Shared mobility services, electric transportation, and autonomous vehicles will transform how people and freight move. The light-duty electric vehicle (EV) market is growing rapidly. Further behind on the adoption curve are zero-emission trucks and buses, as well as EVs used on ridehail services such as Lyft and Uber. New legislation and regulations in California make these fleets the next frontier in transportation electrification. However, additional policies, programs, and plans are needed to accelerate the transformation of public and private vehicle fleets to a zero-emissions future.

In 2018, to address policy and planning needs for the next generation of sustainable transportation, the Luskin Center for Innovation (LCI) launched its newest initiative: Sustainable Fleets & New Mobility. This undertaking builds on years of research informing clean vehicle policy, infrastructure planning, and low-income clean mobility incentive programs.

Read on for descriptions of the upcoming and ongoing inaugural projects for this new initiative and be sure to check back on this page for updates and new projects.

Estimating Grid Impacts from the Electrification of Transit Buses, Drayage Trucks, and Light-Duty Commuter Vehicles (Current projects)
Researchers: James Di Filippo, Bo Liu, and J.R. DeShazo

Maximizing public benefits of transportation electrification, as well as managing grid impacts (both positive and negative) requires careful infrastructure planning that considers: 1) vehicle inventories, 2) travel patterns, duty cycles, and charging requirements 3) parcel-level land use, and 4) distribution grid capacity and constraints. In partnership with the County of Los Angeles and sponsored by the California Energy Commission, this study will develop spatially resolved forecasts of charging demand and assess the opportunities and constraints presented by current distribution grid infrastructure, given predicted demand. The study focuses on Los Angeles County and three different transportation sectors: light-duty commuter vehicles, transit buses and drayage trucking.

Informing Policy Incentives for Zero-Emission Trucks (Current projects)
Researchers: James Di Filippo, Colleen Callahan, Britta McOmber, and Naseem Golestani

Heavy-duty diesel truck traffic is the main source of toxic diesel particulate matter pollution and a major contributor to smog precursor and greenhouse gas emissions in California. Zero-emission alternatives to diesels, such as battery electric trucks are becoming commercially available. LCI is working on two studies to support the rollout of these new zero-emission trucks.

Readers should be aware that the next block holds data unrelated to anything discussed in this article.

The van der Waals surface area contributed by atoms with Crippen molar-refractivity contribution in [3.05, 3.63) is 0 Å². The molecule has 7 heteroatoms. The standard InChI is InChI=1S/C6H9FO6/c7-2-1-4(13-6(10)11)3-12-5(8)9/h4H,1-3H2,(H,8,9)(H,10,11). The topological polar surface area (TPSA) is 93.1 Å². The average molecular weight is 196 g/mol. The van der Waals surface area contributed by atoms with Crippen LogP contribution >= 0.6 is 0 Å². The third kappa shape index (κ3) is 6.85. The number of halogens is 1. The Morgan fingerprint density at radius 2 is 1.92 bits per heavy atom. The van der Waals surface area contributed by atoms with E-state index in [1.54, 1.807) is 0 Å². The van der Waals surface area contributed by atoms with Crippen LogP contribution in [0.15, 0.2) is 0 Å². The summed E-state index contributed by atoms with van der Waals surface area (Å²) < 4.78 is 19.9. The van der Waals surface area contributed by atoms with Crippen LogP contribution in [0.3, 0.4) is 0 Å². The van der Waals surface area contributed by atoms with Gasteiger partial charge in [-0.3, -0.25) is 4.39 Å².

The first project focuses on drayage trucks operating at the adjacent Ports of Los Angeles and Long Beach, the first and second, respectively, largest ports by container volume in the U.S. The mayors of Long Beach and Los Angeles signed a joint executive directive confirming commitment to transition to a zero-emission freight transportation system. Their stated goal is: “zero emissions for drayage trucks serving the ports by 2035.” In collaboration with a coalition of environmental justice organizations, LCI is analyzing the opportunities and challenges of meeting that goal.

The second project will explore strategies to incentivize zero-emission heavy-duty truck adoption in the Inland Empire of Southern California. This work is supported by a Climate Change Research partnership grant from the Strategic Growth Council and by a coalition of community-based and environmental justice organizations.

Supporting Electrification of Ridesharing Fleets (Current and proposed projects)
Researchers: James Di Filippo and J.R. DeShazo

California Senate Bill 1014, passed in 2018, makes California the first state in the U.S. to regulate the GHG emissions produced by ride-hail vehicles. The bill requires transportation network companies like Uber and Lyft to account for and reduce the per-passenger-mile GHG emissions of trips taken through their service.

In support of California’s regulatory goals, LCI will analyze statewide and regional incentives that could spur greater use of EVs among ride-hail drivers. Research will focus on alternative policies that target fuel supply and fueling infrastructure, driver vehicle choice, and ride-hail platform operations.  This research is partially supported as part of a Climate Change Research partnership grant from the Strategic Growth Council as well as from a gift from the ClimateWorks Foundation.

Future research will provide siting guidance for the targeted deployment of fast-charging electric vehicle service equipment to fuel electric ride-hail vehicle fleets. Using data obtained through a partnership with Lyft, LCI will develop data-driven tools to predict the spatial distribution of charging demand by electric ride-hail vehicles in the Los Angeles Metro Area and recommend siting locations to optimally serve charging needs.

How to Ensure the Future of Self-Driving Cars (2017 article)
Authors: Gregory Pierce and J.R. DeShazo

Vehicle innovation that supports the co-equal goals of efficiency, equity, and environmental quality requires coordination across federal, state, and local policy. Without coherence in regulatory intent and implementation from federal to local government agencies, self-driving cars will repeat many of the shortcomings of the two largest surface transportation technology innovations in the last century: gasoline-powered cars and clean vehicles. This article by LCI scholars provides policy recommendations to prepare for the inevitable future of autonomous vehicles.